'There is only one thing I want to discuss' - Mary Lou McDonald to phone Micheál Martin today

Sinn Féin leader Mary Lou McDonald has said it’s “disgraceful” that her party’s democratic mandate could be ignored by the “old boys’ club” of Fianna Fáil and Fine Gael in the aftermath of last Saturday’s general election.

Speaking at a visit to a community grouping in her Cabra constituency in north Dublin, Ms McDonald said that should either of the other two main parties end up in Government for a five-year stint it would cause “very considerable anger” among the electorate.

“I have no sense of entitlement, but I can tell you this much, the people who voted for us in their hundreds of thousands are entitled to respect,” she said.

“I think it is actually quite disgraceful that the the old boys’ club of Fianna Fáil and Fine Gael believe that they can set aside the democratic mandate of Sinn Féin.”

She acknowledged that she had received a voicemail from Micheal Martin saying he would be willing to meet, but not to discuss entering coalition with her party. She said she had responded, and would be phoning Mr Martin again later today.

“There is only one thing I want to discuss with him,” she said, referring to discussions about forming a Government, adding that it is “a little bit silly” that Mr Martin will not discuss Government formation with her.

I will be saying to him that we need to sit down and talk, not to shoot the breeze or to exchange Valentine's Day greetings, but to actually get down to the real business of the day, and that is about fashioning a government of change.|

She added that “nobody gets off the hook and their responsibilities simply because the mathematics are difficult - this is a matter of political will”.

“The truth is that a Government has to be formed. I want him to sit down with us, not because we have identical policies, we don’t. Just because Fianna Fáil and Fine Gael don’t like the result of the election doesn’t mean that they can deny people a Government,” she said.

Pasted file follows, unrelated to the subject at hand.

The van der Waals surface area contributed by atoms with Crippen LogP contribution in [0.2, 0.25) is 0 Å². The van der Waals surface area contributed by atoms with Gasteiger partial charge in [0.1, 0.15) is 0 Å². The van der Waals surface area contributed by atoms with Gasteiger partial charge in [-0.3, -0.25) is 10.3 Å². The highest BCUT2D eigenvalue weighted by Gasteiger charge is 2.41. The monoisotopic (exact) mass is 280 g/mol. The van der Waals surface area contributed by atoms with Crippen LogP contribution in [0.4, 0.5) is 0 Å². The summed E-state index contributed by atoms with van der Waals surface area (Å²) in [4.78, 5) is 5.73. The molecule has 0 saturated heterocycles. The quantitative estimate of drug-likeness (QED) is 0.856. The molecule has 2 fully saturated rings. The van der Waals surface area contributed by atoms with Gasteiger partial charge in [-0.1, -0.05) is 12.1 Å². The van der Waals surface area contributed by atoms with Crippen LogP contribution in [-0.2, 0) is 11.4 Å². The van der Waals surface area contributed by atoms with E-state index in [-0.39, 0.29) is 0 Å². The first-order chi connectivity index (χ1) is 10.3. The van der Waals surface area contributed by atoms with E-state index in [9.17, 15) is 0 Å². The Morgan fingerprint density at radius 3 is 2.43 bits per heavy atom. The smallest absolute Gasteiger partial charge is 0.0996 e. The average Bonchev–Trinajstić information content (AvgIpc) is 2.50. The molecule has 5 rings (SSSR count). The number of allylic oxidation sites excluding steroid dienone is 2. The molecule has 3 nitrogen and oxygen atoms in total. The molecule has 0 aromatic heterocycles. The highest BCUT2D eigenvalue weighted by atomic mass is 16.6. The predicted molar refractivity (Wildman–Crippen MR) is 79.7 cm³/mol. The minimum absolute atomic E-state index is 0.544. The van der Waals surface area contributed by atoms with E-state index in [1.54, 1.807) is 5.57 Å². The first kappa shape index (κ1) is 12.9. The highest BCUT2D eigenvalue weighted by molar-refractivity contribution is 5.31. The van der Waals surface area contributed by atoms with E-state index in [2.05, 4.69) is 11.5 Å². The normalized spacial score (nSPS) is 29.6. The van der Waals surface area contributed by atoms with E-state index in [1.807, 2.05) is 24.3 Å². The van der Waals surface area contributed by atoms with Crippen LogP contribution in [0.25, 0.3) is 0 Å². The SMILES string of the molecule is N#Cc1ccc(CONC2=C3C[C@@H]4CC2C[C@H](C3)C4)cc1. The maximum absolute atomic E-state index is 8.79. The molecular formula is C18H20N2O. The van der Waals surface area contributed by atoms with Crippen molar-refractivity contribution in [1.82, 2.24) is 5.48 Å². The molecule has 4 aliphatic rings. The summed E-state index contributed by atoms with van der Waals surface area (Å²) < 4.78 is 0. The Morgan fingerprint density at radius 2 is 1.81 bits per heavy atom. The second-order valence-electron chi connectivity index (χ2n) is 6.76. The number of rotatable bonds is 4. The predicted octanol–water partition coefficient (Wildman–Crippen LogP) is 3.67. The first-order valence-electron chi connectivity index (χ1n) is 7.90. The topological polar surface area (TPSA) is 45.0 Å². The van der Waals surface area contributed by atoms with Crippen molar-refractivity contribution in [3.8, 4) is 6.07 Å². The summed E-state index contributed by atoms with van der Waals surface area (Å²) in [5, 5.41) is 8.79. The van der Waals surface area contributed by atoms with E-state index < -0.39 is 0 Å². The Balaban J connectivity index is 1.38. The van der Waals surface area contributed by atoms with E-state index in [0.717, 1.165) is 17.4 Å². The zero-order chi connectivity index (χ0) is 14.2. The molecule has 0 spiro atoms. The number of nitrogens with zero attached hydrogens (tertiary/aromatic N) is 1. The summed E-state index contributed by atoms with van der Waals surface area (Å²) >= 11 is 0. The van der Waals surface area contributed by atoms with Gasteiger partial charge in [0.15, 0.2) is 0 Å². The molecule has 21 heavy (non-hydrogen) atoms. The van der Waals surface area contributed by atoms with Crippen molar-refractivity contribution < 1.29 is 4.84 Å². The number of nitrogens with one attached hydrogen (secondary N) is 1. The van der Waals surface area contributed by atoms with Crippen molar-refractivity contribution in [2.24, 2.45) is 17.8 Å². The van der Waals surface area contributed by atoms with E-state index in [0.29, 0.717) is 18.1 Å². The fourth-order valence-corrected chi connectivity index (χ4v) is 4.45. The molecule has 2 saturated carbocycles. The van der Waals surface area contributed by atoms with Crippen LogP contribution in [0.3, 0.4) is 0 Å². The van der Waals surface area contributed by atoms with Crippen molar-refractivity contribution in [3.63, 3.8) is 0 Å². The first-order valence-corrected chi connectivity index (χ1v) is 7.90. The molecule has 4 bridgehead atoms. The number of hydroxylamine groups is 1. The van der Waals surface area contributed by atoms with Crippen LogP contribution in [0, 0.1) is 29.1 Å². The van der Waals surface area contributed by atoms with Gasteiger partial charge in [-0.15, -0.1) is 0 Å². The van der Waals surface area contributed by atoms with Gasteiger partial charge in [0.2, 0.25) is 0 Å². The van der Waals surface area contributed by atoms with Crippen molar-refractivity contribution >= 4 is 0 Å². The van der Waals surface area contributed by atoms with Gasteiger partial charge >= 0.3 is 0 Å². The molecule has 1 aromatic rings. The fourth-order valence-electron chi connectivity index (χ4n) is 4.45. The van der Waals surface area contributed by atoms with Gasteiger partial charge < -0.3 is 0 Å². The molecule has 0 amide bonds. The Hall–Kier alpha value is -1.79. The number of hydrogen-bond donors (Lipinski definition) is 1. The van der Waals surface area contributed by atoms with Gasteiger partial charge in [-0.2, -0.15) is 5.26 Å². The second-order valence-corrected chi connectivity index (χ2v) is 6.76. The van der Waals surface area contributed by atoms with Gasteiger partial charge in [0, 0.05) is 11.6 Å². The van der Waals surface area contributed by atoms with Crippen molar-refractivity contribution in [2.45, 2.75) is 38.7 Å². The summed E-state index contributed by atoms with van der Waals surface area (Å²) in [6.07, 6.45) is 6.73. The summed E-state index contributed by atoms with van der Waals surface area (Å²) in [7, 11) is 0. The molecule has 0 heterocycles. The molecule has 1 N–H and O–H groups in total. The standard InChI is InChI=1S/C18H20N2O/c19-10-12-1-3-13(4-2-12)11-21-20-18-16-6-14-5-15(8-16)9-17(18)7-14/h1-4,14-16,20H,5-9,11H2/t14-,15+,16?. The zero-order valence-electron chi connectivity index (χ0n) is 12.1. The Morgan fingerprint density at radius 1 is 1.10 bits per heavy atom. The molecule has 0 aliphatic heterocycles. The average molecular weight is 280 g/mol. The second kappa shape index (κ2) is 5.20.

Ms McDonald said that she has “no concerns” about fighting another election, should one be required.


Ruth Coppinger to contest Seanad seat

“I don’t think that if we go back to the people that they will suddenly decide that actually they don’t want change. What needs to change here is the mindset and sense of entitlement that Fianna Fáil and Fine Gael hold that they alone are allowed to hold power. That day is over because the people have said so,” she said.

“I actually happen to think as a political leader that my job isn’t to sit on the sidelines.”

“This isn’t about Sinn Féin. This is about monitoring the mandate that has been given, and I haven’t heard anybody dispute the fact that the big theme of this election was change,” she said.

“They want to keep us out because there has been a stranglehold on power and on Government by two parties for generations.”

She said that should she get to speak to Mr Martin today she would tell him “what you’re doing is very, very wrong, it is wrong to disrespect the views and wishes of hundreds of thousands of Sinn Féin voters”.

“You have been told that people do not want Fine Gael back in with Fianna Fáil in any guise. People want a Government for change. All of us have a responsibility to deliver that.”

Asked, meanwhile, what she would say to the other parties of the left like the Green Party and the Social Democrats should they be thinking of going into power with the other main parties, Ms McDonald was unequivocal: “Don’t do it.”

She said it would be “wrong” given the election results for either Fianna Fáil or Fine Gael to be maintained in power.

“It’s dangerous and I think it will not serve our people well so I would say don’t do it.”


Suggestion that Fine Gael and Fianna Fáil's 'old boys club' represents change is 'farcical', says McDonald